Trump pledges US aid to help Lebanon against Islamic State

Trump did not specify what level of support Lebanon would receive from the United States.

July 26, 2017 03:17
2 minute read.
US President Donald Trump shakes hands with Lebanese Prime Minister Saad al-Hariri during a press co

US President Donald Trump shakes hands with Lebanese Prime Minister Saad al-Hariri during a press conference in the Rose Garden of the White House in Washington, US, July 25, 2017.. (photo credit: REUTERS)


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WASHINGTON - US President Donald Trump on Tuesday praised Lebanon's efforts to guard its borders to prevent Islamic State and other militant groups from gaining a foothold inside their country and promised continued American help.

"America's assistance can help ensure that the Lebanese army is the only defender Lebanon needs," Trump said at a White House news conference after talks with Lebanese Prime Minister Saad al-Hariri.

Trump did not specify what level of support Lebanon would receive from the United States, but both Trump and Hariri expressed optimism about future military cooperation.

When asked about US support for the Lebanese army, Hariri said that hopefully the aid would continue as it had in the past. He added later that he felt there was "huge understanding" within the Trump administration about helping the army.

Lebanon's military has received hundreds of millions in military assistance from the United States and Britain in recent years, as part of efforts to bolster Lebanon against a threat from militants across the Syrian border.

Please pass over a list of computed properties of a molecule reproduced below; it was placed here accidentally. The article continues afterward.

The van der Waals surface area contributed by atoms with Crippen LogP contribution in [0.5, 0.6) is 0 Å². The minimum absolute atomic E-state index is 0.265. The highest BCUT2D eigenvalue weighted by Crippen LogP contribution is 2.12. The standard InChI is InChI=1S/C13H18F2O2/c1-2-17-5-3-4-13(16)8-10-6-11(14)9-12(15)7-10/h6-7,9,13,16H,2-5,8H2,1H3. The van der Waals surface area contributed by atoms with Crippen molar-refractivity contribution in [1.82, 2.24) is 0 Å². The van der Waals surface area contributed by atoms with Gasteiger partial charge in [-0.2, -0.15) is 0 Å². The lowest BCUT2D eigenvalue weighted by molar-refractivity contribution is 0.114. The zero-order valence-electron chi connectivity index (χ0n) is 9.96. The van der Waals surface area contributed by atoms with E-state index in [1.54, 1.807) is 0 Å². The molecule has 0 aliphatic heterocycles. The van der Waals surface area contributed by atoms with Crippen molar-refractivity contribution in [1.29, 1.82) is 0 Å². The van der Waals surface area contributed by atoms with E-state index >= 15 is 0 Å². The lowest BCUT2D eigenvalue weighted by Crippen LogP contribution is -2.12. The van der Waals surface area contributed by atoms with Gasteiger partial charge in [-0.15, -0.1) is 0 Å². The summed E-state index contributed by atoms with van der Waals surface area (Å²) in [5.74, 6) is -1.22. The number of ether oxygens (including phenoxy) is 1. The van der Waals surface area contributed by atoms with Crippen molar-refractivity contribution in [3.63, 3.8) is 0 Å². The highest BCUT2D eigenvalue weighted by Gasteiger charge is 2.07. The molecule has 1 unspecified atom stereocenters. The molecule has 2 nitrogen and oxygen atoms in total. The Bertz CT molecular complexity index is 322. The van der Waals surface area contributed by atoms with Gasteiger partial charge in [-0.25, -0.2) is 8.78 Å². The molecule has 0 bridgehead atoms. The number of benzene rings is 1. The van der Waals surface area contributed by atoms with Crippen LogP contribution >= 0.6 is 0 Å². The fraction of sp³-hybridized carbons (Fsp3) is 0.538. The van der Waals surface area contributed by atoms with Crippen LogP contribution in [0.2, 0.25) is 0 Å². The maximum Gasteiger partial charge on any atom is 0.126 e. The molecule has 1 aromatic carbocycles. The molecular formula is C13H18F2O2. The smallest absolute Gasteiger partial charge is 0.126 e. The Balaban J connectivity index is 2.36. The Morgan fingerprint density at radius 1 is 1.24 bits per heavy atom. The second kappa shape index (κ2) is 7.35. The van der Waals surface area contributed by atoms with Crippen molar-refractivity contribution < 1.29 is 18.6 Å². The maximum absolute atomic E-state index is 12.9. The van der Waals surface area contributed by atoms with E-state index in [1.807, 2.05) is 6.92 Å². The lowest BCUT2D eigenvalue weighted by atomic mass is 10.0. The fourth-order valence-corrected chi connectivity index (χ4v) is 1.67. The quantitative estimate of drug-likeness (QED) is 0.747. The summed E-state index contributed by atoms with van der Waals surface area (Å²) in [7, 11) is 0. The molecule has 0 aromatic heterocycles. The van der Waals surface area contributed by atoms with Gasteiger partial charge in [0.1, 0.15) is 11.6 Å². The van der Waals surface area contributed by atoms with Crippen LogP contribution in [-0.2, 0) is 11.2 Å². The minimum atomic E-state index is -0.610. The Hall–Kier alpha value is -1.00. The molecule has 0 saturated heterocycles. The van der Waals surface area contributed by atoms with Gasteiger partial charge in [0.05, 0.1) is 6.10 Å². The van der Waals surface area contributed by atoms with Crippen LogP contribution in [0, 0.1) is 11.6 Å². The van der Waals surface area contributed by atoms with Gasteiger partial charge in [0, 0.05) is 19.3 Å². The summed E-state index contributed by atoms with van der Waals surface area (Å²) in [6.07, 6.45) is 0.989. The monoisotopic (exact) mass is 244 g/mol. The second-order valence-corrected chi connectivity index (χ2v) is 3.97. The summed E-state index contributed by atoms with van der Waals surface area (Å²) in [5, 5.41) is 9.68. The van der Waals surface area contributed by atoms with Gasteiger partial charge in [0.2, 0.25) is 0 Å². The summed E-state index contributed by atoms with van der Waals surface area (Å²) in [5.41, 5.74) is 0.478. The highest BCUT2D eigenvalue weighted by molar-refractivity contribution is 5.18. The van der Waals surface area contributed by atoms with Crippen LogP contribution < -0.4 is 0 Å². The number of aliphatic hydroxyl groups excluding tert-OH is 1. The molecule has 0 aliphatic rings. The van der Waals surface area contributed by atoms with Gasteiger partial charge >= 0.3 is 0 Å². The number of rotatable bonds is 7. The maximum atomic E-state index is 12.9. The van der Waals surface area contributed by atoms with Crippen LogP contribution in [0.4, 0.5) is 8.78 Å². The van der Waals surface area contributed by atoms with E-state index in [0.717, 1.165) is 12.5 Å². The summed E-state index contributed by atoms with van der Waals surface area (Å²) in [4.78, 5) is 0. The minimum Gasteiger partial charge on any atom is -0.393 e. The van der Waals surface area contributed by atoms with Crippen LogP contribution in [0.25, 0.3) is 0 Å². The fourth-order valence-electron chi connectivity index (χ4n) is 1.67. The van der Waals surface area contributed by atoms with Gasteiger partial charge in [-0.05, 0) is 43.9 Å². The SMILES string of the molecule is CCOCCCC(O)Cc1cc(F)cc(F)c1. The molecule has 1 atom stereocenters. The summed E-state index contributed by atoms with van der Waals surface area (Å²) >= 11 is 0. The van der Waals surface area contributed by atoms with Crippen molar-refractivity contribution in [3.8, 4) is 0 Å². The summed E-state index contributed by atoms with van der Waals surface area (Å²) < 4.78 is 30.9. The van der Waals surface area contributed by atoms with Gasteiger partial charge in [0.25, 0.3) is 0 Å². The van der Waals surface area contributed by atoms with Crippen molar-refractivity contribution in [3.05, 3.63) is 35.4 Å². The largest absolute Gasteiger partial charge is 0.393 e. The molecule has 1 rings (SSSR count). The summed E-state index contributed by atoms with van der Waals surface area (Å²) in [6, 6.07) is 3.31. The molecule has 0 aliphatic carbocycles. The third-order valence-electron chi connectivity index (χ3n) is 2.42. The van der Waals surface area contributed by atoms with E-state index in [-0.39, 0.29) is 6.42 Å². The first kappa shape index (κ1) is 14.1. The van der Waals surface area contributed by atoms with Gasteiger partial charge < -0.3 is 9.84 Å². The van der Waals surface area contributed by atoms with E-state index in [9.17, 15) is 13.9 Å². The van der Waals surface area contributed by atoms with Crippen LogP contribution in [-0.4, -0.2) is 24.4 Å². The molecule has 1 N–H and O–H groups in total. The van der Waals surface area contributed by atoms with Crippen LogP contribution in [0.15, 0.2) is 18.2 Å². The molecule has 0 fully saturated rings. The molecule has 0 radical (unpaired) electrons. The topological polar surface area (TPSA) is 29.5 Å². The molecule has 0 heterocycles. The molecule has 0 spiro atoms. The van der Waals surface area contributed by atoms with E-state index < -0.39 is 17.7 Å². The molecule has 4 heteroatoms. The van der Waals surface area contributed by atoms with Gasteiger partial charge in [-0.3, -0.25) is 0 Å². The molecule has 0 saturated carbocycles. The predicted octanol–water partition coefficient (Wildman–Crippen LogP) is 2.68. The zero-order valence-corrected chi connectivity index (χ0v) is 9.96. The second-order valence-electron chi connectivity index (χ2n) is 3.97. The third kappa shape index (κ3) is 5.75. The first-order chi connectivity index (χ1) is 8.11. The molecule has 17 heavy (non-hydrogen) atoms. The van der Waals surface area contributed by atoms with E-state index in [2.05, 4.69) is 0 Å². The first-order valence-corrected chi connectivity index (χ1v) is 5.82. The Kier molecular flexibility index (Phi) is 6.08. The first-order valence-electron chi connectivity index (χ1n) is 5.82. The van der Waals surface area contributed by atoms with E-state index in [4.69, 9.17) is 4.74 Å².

Standing beside Hariri in the White House Rose Garden, Trump said Hezbollah was a threat to Lebanon from within. He called the Iran-backed Shi'ite Muslim group a "menace" to the Lebanese people and to the entire region.

US lawmakers introduced legislation last week seeking to increase sanctions on Hezbollah by further restricting its ability to raise money and recruit and increasing pressure on banks that do business with it.

Officials in Lebanon have raised concerns that US efforts to widen sanctions on Hezbollah could damage the banking industry because of the group's widespread influence in their country. Hezbollah, classified by Washington as a terrorist organization, holds seats in Lebanon's parliament and government.

Hariri said he had spoken with Trump about the proposed legislation and would have further meetings this week with members of Congress.

"Additional bills if they are to come, we believe that it's not necessary ... but if they want to issue these bills, we need to protect Lebanon from any miswording in the bill," Hariri told reporters at a briefing.

Hezbollah backs Syrian President Bashar al-Assad's government in Syria's civil war and has sent fighters there.

"I'm not a fan of Assad," Trump said. "What he's done to that country and to humanity is horrible."

The United States and Russia, a major ally of Assad, brokered a ceasefire earlier this month in southwest Syria.

"The more that the Americans and the Russians talk to each other, I think it's to the benefit of the stability of the region," Hariri said.

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